About Content in Context

Content in Context helps companies to define the market for their products and services, to identify customers and build the business pipeline, and to develop their content marketing strategies. By working with our clients to design, build and grow their business, our primary focus is to extract commercial value from unique assets, including knowledge, data, know-how, processes and transactional information.

My Four Years in Crypto

It’s four years since I began my career in Blockchain, crypto and digital assets. (I can’t claim to be an early adopter, although this blog first mentioned Bitcoin in 2013.) My knowledge on the topic was quite rudimentary at the time, and it was like jumping in at the deep end when I joined the small team at Brave New Coin. Apart from the 3 co-founders, there were 3 other core team members already on-board, so I was lucky 7.

My professional career has mainly been in law, publishing and financial services, plus a range of consulting, contract and freelance roles across various sectors. My point of entry into crypto was my experience with Standard & Poor’s and Thomson Reuters in market data, indices, analytics, content, research and portfolio tools – the basis of Brave New Coin’s business, and therefore an appropriate fit with my experience and skills set.

In the past four years, I have been privileged to witness at close hand the market exuberance of 2017 (fuelled by the ICO phenomenon and the incredible bull market), the regulatory backlash of 2018, the crypto winter of 2018-19, and the stop-start messages coming from regulators, markets, institutional investors, central banks and major corporations.

Getting to grips with some of the technical and other idiosyncrasies has been a steep learning curve – but I have tried to adopt a dual approach to expanding my own understanding. First, focus on the major components before getting to far into the weeds on any particular area of technical detail; second, create a personal framework of analogous concepts, and identify practical metaphors that you can also easily explain to others – self-education is critical to personal survival, but sharing knowledge is the path to wider adoption.

It’s also important to maintain an anchor based on your original point of entry – not only does that become a constant point of reference, it also enables you to build areas of personal expertise and domain knowledge. So, while many early proponents and adopters were drawn to crypto because of their underlying belief in Libertarianism, or their fascination with cryptography, or their distrust of centralised banking systems, my own points of reference continue to be around financial services (asset origination, tokenisation, digital wealth management), market data (indices, industry standards, benchmarks), regulations and analytics. While I am an advocate for Blockchain technology, I am not a hardcore technologist, but I realise that it will take time for issues such as scaling, interoperability and mass adoption to be fully resolved.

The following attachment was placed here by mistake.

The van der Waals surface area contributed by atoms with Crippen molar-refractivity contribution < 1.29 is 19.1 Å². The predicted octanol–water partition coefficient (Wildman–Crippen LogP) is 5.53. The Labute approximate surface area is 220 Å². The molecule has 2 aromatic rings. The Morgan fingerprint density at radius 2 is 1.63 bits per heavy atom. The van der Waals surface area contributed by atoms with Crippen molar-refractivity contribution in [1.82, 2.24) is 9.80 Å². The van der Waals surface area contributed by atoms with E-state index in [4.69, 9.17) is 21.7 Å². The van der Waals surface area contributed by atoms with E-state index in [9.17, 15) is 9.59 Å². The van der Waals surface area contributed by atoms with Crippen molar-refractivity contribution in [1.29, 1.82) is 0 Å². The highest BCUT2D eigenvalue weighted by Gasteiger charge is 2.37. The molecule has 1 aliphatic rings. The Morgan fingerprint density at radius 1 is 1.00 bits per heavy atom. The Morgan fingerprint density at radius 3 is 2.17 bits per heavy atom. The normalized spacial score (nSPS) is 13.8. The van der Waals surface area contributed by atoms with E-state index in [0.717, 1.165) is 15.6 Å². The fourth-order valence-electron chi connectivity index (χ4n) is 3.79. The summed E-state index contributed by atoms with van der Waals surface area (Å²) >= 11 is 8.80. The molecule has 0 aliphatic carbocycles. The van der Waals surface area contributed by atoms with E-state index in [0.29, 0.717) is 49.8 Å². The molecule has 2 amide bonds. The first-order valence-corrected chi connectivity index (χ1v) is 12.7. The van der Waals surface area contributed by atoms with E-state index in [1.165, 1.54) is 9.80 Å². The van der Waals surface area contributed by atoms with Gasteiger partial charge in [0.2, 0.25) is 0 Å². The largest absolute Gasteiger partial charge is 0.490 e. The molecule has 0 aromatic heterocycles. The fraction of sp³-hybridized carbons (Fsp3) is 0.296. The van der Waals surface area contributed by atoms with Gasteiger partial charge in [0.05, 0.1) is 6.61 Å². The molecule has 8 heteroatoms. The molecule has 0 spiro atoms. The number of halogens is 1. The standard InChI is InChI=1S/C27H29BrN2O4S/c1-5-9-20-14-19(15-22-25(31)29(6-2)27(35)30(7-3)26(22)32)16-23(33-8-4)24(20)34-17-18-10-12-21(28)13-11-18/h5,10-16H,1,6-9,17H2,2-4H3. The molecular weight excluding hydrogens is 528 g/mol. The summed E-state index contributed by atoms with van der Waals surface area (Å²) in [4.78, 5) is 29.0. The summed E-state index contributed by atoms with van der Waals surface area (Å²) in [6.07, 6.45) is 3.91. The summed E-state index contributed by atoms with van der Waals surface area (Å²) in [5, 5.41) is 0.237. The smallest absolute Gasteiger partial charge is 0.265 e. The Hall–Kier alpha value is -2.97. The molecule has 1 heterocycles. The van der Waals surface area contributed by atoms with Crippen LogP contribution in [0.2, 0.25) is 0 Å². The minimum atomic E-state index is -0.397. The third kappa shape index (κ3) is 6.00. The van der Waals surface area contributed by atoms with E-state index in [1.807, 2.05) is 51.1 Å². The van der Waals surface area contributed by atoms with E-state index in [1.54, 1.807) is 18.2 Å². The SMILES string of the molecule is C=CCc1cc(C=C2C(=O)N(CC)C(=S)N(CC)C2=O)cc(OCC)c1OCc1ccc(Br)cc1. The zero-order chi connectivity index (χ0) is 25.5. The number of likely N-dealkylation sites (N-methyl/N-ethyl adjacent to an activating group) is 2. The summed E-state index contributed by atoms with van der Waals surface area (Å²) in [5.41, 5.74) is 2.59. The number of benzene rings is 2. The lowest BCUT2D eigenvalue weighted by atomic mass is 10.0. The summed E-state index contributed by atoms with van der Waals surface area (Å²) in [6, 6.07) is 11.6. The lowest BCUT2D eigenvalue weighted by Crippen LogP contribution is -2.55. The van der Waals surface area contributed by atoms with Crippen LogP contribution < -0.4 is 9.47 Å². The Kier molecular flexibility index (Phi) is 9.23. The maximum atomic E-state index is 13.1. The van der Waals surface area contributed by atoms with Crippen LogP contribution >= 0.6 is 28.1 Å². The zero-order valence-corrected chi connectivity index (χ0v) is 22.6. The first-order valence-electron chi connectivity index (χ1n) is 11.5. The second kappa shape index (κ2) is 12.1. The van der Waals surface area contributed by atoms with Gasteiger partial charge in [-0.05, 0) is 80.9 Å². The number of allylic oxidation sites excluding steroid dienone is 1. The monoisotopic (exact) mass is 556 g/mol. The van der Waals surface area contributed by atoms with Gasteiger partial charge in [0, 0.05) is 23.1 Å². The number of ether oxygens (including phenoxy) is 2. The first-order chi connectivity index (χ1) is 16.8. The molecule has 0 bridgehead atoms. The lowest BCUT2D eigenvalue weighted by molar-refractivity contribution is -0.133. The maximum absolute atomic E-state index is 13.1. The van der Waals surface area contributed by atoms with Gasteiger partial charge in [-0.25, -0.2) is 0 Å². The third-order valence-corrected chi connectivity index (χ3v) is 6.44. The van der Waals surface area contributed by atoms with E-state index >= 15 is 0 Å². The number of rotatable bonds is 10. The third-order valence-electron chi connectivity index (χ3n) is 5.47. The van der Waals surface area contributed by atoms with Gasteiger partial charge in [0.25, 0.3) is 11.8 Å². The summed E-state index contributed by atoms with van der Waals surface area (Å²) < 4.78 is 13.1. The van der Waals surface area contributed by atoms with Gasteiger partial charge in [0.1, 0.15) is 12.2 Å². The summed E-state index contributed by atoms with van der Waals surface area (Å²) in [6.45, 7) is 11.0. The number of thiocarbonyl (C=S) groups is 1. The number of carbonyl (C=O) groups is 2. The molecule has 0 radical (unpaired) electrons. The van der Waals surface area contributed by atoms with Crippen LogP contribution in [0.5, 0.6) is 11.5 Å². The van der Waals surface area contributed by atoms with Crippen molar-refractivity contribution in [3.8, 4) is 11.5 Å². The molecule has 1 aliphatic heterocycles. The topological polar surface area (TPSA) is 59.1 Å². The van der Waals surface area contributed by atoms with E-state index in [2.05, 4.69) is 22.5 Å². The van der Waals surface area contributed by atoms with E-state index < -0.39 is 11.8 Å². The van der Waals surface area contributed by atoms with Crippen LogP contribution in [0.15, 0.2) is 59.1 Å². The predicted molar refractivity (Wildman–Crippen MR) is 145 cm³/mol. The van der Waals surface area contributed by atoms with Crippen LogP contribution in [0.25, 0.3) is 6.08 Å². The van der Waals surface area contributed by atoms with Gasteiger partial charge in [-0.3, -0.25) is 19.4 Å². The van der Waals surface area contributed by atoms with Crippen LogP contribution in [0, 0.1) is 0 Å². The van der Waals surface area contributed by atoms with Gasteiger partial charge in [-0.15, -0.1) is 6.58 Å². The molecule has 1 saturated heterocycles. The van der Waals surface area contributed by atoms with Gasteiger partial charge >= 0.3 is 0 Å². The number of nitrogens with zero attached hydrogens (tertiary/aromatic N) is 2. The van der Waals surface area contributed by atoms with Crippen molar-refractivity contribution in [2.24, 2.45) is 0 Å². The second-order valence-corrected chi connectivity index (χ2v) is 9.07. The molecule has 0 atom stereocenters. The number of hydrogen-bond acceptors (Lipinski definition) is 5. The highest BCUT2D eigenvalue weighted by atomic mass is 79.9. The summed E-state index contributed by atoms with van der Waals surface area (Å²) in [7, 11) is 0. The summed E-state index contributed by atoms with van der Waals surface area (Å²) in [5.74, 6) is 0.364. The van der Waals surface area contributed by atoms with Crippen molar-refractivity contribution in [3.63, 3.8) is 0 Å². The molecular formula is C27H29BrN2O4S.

At the very least, a great deal of that market experience (especially driven by the decentralized, project-intensive and ICO-related activity of 2016-18) has demonstrated the following truths about Blockchain technolgy:

1. This is a new model of capital formation – just as companies no longer have a monopoly on human capital, banks and traditional intermediaries no longer have a monopoly on raising financial capital

2. This is a new means of asset creation, wealth distribution and market access – backed by Blockchain solutions, crypto is the first asset class that was retail first, in a distributed/decentralized bottom-up approach to issuance

3.This is a new platform for commerce – whether via tokenomics, network incentives, value transfer, smart contracts or programmed scarcity

4. This represents a paradigm shift in governance models – via the use of decentralized, autonomous, trustless, consensus and incentive-based operating structures and decision-making systems

5. This introduces new principles of distribution – assets are consumed closer to the source of value creation (fewer intermediaries and rent seekers)

6. But, it is not (and should never be) the solution for everything

Given what is happening at the moment around the COVID 19 pandemic, Blockchain, crypto and digital assets will prove to be perfect solutions to a number of problems such as: establishing the provenance of medicines; identity verification; managing supply chain logistics; enabling the distribution of assets; computing power for scientific modelling and testing; and providing alternatives to cash.